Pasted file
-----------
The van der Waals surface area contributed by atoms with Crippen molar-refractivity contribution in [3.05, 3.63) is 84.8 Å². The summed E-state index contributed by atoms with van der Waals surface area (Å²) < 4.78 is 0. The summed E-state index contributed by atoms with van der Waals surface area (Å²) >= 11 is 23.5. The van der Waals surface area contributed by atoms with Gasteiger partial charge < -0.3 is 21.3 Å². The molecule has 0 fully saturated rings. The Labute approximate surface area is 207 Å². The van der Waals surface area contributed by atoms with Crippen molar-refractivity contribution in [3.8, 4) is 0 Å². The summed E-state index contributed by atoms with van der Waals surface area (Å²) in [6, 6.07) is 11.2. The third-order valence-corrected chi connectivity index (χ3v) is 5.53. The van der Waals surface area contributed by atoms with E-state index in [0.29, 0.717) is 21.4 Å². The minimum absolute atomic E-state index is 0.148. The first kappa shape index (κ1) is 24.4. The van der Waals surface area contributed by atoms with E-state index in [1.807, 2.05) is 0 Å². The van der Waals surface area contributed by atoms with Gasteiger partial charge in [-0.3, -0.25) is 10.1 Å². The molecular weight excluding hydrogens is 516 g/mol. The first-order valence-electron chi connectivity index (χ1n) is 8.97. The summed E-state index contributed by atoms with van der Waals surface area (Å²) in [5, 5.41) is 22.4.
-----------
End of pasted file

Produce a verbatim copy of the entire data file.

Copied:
The van der Waals surface area contributed by atoms with Crippen molar-refractivity contribution in [3.05, 3.63) is 84.8 Å². The summed E-state index contributed by atoms with van der Waals surface area (Å²) < 4.78 is 0. The summed E-state index contributed by atoms with van der Waals surface area (Å²) >= 11 is 23.5. The van der Waals surface area contributed by atoms with Gasteiger partial charge < -0.3 is 21.3 Å². The molecule has 0 fully saturated rings. The Labute approximate surface area is 207 Å². The van der Waals surface area contributed by atoms with Crippen molar-refractivity contribution in [3.8, 4) is 0 Å². The summed E-state index contributed by atoms with van der Waals surface area (Å²) in [6, 6.07) is 11.2. The third-order valence-corrected chi connectivity index (χ3v) is 5.53. The van der Waals surface area contributed by atoms with E-state index in [0.29, 0.717) is 21.4 Å². The minimum absolute atomic E-state index is 0.148. The first kappa shape index (κ1) is 24.4. The van der Waals surface area contributed by atoms with E-state index in [1.807, 2.05) is 0 Å². The van der Waals surface area contributed by atoms with Gasteiger partial charge in [-0.3, -0.25) is 10.1 Å². The molecular weight excluding hydrogens is 516 g/mol. The first-order valence-electron chi connectivity index (χ1n) is 8.97. The summed E-state index contributed by atoms with van der Waals surface area (Å²) in [5, 5.41) is 22.4.